0
$\begingroup$

CONTEXT: University first year multivariate calculus maths course.

I need to find the limit of $f:ℝ^2$\ $(0,0) \to ℝ$, or show that it does not exist. $$f(x,y)=\frac{y^2x}{y^4+2x^2}$$

I know that it does not exist, but don't know how to show this (without writing a rigorous proof as that is beyond the scope of the course) by finding two different limits along two different paths within the domain.

I have checked along these paths: $x$-axis, $y$-axis, $y=x$ and so far they all give limits of $0$. I also looked along the path $x=y^2$ which gave a limit of $\frac{1}{3}$, but was unsure of whether you can consider nonlinear paths (can I use this?).

Any guidance would be greatly appreciated!

$\endgroup$
  • 1
    $\begingroup$ You're already done, any path is okay as long as it gets to the point (for example $y=x+1$ would not be acceptable) $\endgroup$ – Ninad Munshi Sep 16 '19 at 4:11
  • $\begingroup$ @NinadMunshi Sorry, what do you mean by as long it gets to the point? Does that mean that for any path to be suitable, if you're considering for example the limit as it approaches $(0,0)$, if you let $x=0$, then $y=0$ and vice versa? $\endgroup$ – Ruby Pa Sep 16 '19 at 4:20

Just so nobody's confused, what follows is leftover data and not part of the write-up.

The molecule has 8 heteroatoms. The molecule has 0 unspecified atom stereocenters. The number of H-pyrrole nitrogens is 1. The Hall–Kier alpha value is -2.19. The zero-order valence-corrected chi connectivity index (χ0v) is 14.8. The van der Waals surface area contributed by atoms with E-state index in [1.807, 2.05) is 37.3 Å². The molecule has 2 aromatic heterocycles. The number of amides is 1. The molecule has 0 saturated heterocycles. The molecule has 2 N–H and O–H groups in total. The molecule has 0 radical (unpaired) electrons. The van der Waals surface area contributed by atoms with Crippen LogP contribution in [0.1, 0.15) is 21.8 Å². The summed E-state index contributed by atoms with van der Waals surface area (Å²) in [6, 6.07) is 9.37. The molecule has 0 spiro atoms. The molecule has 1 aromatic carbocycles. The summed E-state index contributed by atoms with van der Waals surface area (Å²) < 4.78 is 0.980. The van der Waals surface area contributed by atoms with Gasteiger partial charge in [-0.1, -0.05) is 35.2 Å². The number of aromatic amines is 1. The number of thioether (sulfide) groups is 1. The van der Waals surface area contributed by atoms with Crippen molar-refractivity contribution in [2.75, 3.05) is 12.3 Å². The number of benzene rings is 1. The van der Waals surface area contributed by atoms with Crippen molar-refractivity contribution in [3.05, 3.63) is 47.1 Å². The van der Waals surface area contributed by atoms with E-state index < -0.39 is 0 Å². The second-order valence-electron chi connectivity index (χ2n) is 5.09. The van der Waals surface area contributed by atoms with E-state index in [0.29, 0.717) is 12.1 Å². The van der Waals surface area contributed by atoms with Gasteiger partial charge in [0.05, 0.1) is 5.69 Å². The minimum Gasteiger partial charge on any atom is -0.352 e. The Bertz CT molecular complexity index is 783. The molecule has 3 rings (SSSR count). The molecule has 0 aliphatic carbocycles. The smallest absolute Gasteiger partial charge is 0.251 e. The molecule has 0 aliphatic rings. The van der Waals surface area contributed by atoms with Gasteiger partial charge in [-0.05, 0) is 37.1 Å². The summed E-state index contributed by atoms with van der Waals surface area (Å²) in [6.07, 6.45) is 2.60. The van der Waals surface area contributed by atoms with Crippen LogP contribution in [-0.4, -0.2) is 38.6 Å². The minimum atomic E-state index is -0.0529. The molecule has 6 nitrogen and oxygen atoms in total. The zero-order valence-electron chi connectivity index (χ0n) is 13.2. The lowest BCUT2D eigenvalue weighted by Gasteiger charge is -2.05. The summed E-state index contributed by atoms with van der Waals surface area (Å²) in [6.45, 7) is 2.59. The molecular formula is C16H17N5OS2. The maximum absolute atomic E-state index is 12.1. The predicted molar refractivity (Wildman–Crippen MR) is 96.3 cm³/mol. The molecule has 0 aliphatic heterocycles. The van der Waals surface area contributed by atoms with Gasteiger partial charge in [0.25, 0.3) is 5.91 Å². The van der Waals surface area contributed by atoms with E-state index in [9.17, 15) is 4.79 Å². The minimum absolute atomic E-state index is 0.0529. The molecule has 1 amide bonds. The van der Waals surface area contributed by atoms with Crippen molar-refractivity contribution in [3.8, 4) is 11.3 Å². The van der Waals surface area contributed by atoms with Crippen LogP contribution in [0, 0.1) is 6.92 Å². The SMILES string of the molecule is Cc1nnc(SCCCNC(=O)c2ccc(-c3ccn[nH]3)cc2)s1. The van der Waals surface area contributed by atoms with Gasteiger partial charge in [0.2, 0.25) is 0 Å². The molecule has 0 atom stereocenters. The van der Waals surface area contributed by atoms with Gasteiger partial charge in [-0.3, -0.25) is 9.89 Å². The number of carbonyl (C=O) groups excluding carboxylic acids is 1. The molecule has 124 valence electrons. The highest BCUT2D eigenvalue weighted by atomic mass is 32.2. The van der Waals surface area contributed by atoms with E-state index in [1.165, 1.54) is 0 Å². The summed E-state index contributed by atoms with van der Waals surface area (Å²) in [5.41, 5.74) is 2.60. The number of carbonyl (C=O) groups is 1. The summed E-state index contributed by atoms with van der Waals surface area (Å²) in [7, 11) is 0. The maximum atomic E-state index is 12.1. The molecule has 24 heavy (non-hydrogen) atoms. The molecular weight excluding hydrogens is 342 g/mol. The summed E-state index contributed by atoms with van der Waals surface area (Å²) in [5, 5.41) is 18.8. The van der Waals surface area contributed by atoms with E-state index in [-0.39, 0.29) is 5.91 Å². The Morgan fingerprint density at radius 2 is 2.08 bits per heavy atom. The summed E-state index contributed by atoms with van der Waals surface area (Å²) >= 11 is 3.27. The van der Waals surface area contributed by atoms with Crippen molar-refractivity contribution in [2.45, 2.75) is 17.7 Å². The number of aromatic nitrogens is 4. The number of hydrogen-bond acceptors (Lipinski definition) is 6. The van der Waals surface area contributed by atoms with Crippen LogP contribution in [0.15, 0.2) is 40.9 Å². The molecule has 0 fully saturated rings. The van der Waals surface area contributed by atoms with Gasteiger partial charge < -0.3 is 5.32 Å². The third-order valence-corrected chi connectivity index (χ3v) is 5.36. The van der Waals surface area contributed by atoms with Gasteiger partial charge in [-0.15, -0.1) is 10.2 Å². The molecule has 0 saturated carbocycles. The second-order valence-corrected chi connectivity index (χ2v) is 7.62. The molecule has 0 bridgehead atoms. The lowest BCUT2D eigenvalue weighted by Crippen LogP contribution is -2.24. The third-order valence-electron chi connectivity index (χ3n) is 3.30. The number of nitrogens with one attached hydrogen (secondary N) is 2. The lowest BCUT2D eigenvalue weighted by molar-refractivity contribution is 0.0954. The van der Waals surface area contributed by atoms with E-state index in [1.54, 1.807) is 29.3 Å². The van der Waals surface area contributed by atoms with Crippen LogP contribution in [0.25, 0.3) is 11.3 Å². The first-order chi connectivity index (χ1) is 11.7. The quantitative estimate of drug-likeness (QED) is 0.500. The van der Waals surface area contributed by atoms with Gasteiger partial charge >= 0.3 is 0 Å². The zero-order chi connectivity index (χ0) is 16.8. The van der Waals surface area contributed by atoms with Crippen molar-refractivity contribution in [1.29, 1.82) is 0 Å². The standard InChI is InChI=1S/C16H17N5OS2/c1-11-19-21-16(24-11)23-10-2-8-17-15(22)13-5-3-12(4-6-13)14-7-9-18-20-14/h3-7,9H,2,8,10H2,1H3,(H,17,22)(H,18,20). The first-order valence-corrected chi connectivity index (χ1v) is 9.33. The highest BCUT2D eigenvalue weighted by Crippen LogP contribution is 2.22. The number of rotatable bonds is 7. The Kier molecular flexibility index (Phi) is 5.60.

• 1
    $\begingroup$ Your description of the problem was incomplete. You obviously meant the limit was going to $(0,0)$. But say instead you want to approach the point $(1,1)$. You can't use the paths $x=0$ or $y=0$ because they never get to that point. $\endgroup$ – Ninad Munshi Sep 16 '19 at 4:25
1
$\begingroup$

You are right.

We have $f(x,0)=0$ for $x \ne 0$, hence $f(x,0) \to 0$ as $x \to 0.$

Furthermore $f(y^2,y)=1/3$ for $y \ne 0$, hence $f(y^2,y) \to 1/3$ as $y \to 0.$

Conclusion: $\lim_{(x,y) \to (0,0)}f(x,y)$ does not exist.

| cite | improve this answer | |
$\endgroup$

Your Answer

By clicking “Post Your Answer”, you agree to our terms of service, privacy policy and cookie policy

Not the answer you're looking for? Browse other questions tagged or ask your own question.